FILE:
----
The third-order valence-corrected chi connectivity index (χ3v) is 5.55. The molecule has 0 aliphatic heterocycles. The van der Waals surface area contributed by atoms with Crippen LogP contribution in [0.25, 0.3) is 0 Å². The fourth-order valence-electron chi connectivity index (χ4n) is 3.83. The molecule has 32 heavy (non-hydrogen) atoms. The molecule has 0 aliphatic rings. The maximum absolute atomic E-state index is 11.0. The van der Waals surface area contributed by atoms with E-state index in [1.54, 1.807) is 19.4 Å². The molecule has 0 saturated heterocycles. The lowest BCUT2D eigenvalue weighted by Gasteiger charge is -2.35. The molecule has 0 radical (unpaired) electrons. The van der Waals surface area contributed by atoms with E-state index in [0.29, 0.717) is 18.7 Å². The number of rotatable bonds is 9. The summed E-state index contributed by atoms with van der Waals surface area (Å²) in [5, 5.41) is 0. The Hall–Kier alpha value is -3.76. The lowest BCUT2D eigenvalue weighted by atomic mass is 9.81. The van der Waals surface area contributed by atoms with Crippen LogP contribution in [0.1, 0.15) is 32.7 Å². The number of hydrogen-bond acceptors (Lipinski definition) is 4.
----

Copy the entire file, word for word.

The third-order valence-corrected chi connectivity index (χ3v) is 5.55. The molecule has 0 aliphatic heterocycles. The van der Waals surface area contributed by atoms with Crippen LogP contribution in [0.25, 0.3) is 0 Å². The fourth-order valence-electron chi connectivity index (χ4n) is 3.83. The molecule has 32 heavy (non-hydrogen) atoms. The molecule has 0 aliphatic rings. The maximum absolute atomic E-state index is 11.0. The van der Waals surface area contributed by atoms with E-state index in [1.54, 1.807) is 19.4 Å². The molecule has 0 saturated heterocycles. The lowest BCUT2D eigenvalue weighted by Gasteiger charge is -2.35. The molecule has 0 radical (unpaired) electrons. The van der Waals surface area contributed by atoms with E-state index in [0.29, 0.717) is 18.7 Å². The number of rotatable bonds is 9. The summed E-state index contributed by atoms with van der Waals surface area (Å²) in [5, 5.41) is 0. The Hall–Kier alpha value is -3.76. The lowest BCUT2D eigenvalue weighted by atomic mass is 9.81. The van der Waals surface area contributed by atoms with Crippen LogP contribution in [0.1, 0.15) is 32.7 Å². The number of hydrogen-bond acceptors (Lipinski definition) is 4.